Speaker 1:
4:05
Um, and it's our responsibility to pray for our political leaders that I want to think about in this episode of the podcast. And to do that, I want to focus on, a really great Psalm in the Bible, Psalm 2. Um, because this is a portion of scripture that speaks profoundly, I think, into our contemporary context because quite simply it is about politics. It's about the state of the nations and the standing of the nations before God. So it's very timely for us to think about Psalm 2 given the political turmoil that we see all around us and around the globe. Perhaps, um, more than ever. It's our duty as Christians to pray for our political leaders as they, um, attempt to rationalize what's gone on before and create structures for societies, uh, that are sustainable into the future. There was a, uh, a British Prime Minister in the 19th century called, uh, Lord Melbourne. And, uh, he once said this, he said, "Things have come to a pretty pass when religion is allowed to invade public life". Well, I hope that, uh, none of us think like that because there is no division between public life and faith. Uh, as Christians, our history is testament to the fact that prayer and action must play a part in the wellbeing of our nation. So let's have a look at Psalm 2 and let's see what we can learn from it about praying for our political leaders.
Speaker 1:
5:57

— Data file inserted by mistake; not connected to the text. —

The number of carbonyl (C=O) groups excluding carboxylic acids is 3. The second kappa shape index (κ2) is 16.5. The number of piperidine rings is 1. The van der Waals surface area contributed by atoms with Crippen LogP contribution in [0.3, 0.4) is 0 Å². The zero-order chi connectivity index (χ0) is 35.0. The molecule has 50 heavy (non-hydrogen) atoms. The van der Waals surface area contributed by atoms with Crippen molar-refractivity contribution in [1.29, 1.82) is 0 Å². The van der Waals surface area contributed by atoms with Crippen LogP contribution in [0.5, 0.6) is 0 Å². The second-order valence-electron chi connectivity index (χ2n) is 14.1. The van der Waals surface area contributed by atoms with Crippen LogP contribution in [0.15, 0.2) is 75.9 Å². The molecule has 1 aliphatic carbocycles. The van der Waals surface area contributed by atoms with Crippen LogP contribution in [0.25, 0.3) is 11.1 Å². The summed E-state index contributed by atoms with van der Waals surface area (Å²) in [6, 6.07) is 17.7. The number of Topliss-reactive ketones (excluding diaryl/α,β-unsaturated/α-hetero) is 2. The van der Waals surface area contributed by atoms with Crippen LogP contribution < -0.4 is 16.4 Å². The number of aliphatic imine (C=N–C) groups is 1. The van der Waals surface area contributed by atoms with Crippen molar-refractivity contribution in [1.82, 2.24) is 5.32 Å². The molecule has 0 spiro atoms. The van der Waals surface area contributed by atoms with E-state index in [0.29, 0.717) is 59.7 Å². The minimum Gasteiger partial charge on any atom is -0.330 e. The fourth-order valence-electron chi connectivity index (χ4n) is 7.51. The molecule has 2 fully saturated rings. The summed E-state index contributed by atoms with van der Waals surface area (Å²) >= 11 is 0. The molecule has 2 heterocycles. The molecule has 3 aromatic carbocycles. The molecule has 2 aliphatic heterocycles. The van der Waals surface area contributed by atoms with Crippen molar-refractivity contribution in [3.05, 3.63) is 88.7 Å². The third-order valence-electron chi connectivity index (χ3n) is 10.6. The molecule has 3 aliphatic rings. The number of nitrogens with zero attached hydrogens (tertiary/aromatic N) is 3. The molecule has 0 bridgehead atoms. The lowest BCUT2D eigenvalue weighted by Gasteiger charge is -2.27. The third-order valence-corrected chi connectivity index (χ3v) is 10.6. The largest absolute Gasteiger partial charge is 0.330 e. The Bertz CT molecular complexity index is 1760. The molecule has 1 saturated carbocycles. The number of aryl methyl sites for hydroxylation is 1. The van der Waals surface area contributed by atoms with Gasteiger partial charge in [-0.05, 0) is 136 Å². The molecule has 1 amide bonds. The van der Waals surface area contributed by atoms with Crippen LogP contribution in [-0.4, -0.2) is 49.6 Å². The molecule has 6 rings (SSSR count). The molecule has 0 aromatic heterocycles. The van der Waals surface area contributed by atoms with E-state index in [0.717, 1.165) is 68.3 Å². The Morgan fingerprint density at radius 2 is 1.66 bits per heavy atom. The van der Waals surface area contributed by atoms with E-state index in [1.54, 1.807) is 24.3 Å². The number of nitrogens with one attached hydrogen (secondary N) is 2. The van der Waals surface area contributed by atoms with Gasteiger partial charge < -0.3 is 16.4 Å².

We know, don't we, about the,
Speaker 1:
5:59
the sense of, um, disillusionment and betrayal, which pervades many societies when it comes to reflecting on the political process. And I have to be up front here and say quite clearly really that I don't buy into the lie, which is peddled by so many in the media that politicians can't be trusted, that they're all in it for personal gain and that they're all corrupt. Um, I don't buy into the lie, um, that all politicians are the same, that all political parties are the same and that we should somehow, um, distrust every motive as if they're all tarnished by greed and arrogance. I think that that is a lie. I think it's a lie perpetuated to sell newspapers and to keep us tuned into the TV channels. I think most politicians are actually really hardworking. I think they're honest. Um, and on the whole people of integrity trying to make a difference for their local communities, uh, often against all the odds really.
Speaker 1:
7:10
So I think that most politicians are to be respected and applauded, um, and not treated as if they're some sort of lower life form. And I think that many people in the media should really be ashamed of the way in which they undermine, um, the democratic spirit by their method of reporting and, uh, some of the stories that they focus on. But, um, that being said, it's true that the political world is, uh, well it's no utopia, is it? And there are many who do feel disillusioned with politics. Um, but if it's any comfort, then feeling disillusioned with politics is not a new phenomenon. Uh, when we turn to Psalm 2, we look at verses one to three and it says this, it says, "Why do the nations conspire and the peoples plot in vain? The kings of the earth set themselves and the rulers take counsel together against the Lord and his anointed saying let us burst their bonds asunder and cast their cords from us?"
Speaker 1:
8:13